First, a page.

If someone else’s dog attacked and injured you, we could help you go after compensation from the liable party. A Savannah personal injury lawyer can handle your dog bite injury claim. You should focus on resting and recuperating.
We understand how traumatic it is to be the victim of a dog attack. We go the extra mile for our clients, so we can come to see you if you cannot come to our office. Our team treats our clients with compassion and respect. If you want responsive and attentive legal care, you have come to the right place.
Recoverable Damages for a Dog Bite Injury Claim
A dog attack can leave a person with torn flesh, emotional trauma, and other losses. You might have a temporary or long-term disruption to your ability to bring home a paycheck. Here are some possible types of money damages a person might go after in a dog bite injury claim:
- Medical expenses for the initial treatment of the wounds
- The cost to treat complications, like infections, which often accompany dog bite injuries
- Follow-up medical treatments, like skin grafts and plastic surgery
- Lost income if you did not receive your regular amount of pay because of the attack, medical treatment, and recuperation time
- Diminished future income if ongoing impairment makes you unable to earn as much in wages, salary, self-employment, or other forms of regular income as before
- Disfigurement from extensive scars
- Pain and suffering for the physical discomfort and emotional distress of the dog attack, your wounds, and the inconvenience of the situation and the medical treatments
- Other intangible losses, like post-traumatic stress disorder (PTSD), fear of dogs and other pets, and loss of enjoyment of life
After a dog attack, you might have additional types of losses your lawyer could consider. Our personal injury lawyer attorneys serving Savannah, Georgia, will need to talk to you and investigate the dog bite incident to determine the full range of money damages that might be available in your situation. Every dog bite claim is different.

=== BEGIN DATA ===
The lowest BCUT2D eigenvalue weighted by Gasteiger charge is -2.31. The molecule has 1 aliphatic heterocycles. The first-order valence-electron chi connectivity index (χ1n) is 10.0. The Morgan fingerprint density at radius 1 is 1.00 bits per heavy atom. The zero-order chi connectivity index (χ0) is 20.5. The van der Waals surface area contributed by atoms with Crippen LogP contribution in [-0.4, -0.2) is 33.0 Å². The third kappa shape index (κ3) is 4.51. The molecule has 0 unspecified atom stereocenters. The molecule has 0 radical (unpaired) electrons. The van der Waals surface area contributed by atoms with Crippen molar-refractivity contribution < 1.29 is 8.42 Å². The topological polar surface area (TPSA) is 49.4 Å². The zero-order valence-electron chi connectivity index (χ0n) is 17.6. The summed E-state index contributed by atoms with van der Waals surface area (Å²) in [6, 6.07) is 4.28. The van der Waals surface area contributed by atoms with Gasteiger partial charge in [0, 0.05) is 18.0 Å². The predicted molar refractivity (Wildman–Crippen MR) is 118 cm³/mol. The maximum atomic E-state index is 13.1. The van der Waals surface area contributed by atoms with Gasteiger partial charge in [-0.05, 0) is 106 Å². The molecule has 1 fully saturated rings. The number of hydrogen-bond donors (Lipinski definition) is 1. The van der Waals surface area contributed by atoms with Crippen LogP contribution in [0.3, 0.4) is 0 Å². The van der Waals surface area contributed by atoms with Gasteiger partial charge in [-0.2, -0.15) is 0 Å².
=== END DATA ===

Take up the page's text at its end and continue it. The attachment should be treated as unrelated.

For a free legal consultation with a dog bite lawyer serving Savannah, call 404-214-2001
Georgia Dog Bite Laws That Could Be Relevant to Your Case
Our state does not have a “no-bite” rule, but legislation applies in dog bite cases. O.C.G.A. § 51-2-7 establishes the liability of the owner or keeper of a vicious or dangerous animal for injuries that the animal caused. In Georgia, the owner or keeper of a dog must pay money damages to the person the dog injures if all of these things are true:
- The liable party owns or keeps the dog that bit another person.
- The dog is vicious or dangerous.
- The dog injured someone other than the owner or keeper.
- The owner or keeper allowed the dog to go free, meaning it was not on a leash or at heel or the owner or keeper carelessly managed the animal in another way.
- The injured person did not do anything to provoke the attack.
The statute defines vicious propensity as violating a local ordinance that requires the animal to be at heel or on a leash. Also, a dog could be considered vicious or dangerous if it has a history of previous fights or attacks.
Put in everyday language, a dog could have attacked you. You might not have provoked that animal (that was not on a leash or at heel when required). The dog could have also bitten someone in the past. Under these conditions, the dog’s owner could be responsible for paying for your losses.
Savannah Dog Bite Lawyer Near Me 404-214-2001
What Can Constitute Careless Management of a Dog?
Many cities and towns have ordinances that explain how the owner of a dog must manage their animal. Few places allow dogs to run free and without restraint within city limits.
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Savannah’s Animal Ordinances for Dogs